- Copyright Meta – this element is used to check if your photos and texts are protected.
While you can evaluate your blogging efforts using any of the mentioned tools, I suggest that you use both to ensure that you’re not just looking at the general analyses, but that you also actually understand what aspects should you need to fix, why they need to be fixed, and how to fix them.
This is not just the traffic in general, but relevant website traffic. Contentlook has the capability to determine whether your traffic is coming from general visits or coming from the right visitors.
This is essential especially in CRO. You don’t just want traffic, you want traffic that converts.
SEO is a vital part of any online strategy. The way you give relevance to audience should be the same way you give relevance to search engines – it’s possible by reassuring that you’re following these guidelines:
- Your site should be visible to search engines
- Has Title Tag
- Has Meta Description
- All pages and articles have descriptions
- All pages and articles have titles
- Have enough target keywords
- No duplicate titles
- No duplicate descriptions
- No duplicate Meta Tags
- Has canonical link
- Your site is optimized for speed
- Your site is secured from any malwares
- Has robots.txt file
- Has a clear site language
- Has Meta Viewport or properly optimized for mobile
Good thing these tools enable you to check your website with just one click, ensuring whether or not you passed all these guidelines.
Social shares are becoming the new SEO. Having your articles and your site’s other content shared on different social media platforms is another way to improve your SEO and social presence.
But it’s more than just being shared that makes your whole social strategy good; you also have to evaluate your social impact, open graph protocols, social sharing buttons, as well as your follow buttons – are they properly encoded?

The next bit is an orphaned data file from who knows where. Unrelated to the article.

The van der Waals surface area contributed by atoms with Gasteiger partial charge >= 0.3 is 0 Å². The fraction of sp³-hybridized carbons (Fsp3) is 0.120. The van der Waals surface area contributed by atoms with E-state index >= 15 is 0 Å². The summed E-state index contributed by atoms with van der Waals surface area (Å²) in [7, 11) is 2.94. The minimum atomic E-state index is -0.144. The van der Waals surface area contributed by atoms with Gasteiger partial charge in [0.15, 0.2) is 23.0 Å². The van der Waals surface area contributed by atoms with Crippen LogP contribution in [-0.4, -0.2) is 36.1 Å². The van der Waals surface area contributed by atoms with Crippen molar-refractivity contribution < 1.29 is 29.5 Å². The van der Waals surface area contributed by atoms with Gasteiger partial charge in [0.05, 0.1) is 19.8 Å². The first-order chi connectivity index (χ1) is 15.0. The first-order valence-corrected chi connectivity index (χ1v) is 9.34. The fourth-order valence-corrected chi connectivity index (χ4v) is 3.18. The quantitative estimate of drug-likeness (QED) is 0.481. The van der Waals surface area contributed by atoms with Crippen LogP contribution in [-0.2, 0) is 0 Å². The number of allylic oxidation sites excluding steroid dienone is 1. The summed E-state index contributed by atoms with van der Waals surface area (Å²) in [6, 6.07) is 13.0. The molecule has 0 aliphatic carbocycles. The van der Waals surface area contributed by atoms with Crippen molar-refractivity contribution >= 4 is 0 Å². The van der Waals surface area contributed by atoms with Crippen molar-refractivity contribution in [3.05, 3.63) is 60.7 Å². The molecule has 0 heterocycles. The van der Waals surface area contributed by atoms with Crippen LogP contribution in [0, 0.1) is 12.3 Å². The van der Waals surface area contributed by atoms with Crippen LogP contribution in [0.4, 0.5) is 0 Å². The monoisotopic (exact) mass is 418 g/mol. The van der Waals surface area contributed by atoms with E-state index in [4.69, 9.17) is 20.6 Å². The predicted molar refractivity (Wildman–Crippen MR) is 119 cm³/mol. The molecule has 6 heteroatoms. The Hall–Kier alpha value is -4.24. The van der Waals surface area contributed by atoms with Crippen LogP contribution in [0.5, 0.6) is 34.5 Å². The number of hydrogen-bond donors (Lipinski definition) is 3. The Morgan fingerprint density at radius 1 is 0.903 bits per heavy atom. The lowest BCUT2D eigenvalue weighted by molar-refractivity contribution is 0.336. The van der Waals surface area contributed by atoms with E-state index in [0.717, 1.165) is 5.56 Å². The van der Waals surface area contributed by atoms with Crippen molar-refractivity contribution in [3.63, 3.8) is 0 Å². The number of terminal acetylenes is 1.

While crafting good content plays a crucial role in branding and audience engagement, whether it’s a blog or a landing page, making it shareable is also a critical aspect you shouldn’t miss.
More than just counting your backlinks, a few things to ensure is that they are still existing, unbroken, and of quality. Remember that “not all backlinks are equal though. Some backlinks won’t improve your rankings at all, and some might even have a negative effect. Therefore, your focus should be on acquiring high quality backlinks.” -Mark Walters
The following are factors of getting a good link profile, thus having a better chance of ranking for search engines:
- Enough quality backlinks per post
- Enough nofollow links
- Enough outgoing links
You can also check our complete guide on conducting a link audit.
Authority is not just about popularity, but being valuable and relevant enough that audience and readers are directly looking for you.
You can gauge your authority by reviewing some of these ranking factors:
- Domain Age
- Moz Rank
- Google PageRank
- Alexa Rank
- Moz Page Authority
- Site Icon
Now that you know the guidelines for doing a Site Audit and the reasons why you should actually do it, you can start running a quick website scan using Contentlook and A1 Website Analyzer. You can also do a manual check, if you prefer that. Using Excel or Google Spreadsheet should help you keep everything organized!
Having your website audited should always be a part of your online marketing campaigns, but do not overdo it – it will not only take too much of your time. Over optimizing your website can also lose your focus, when you can create compelling content instead.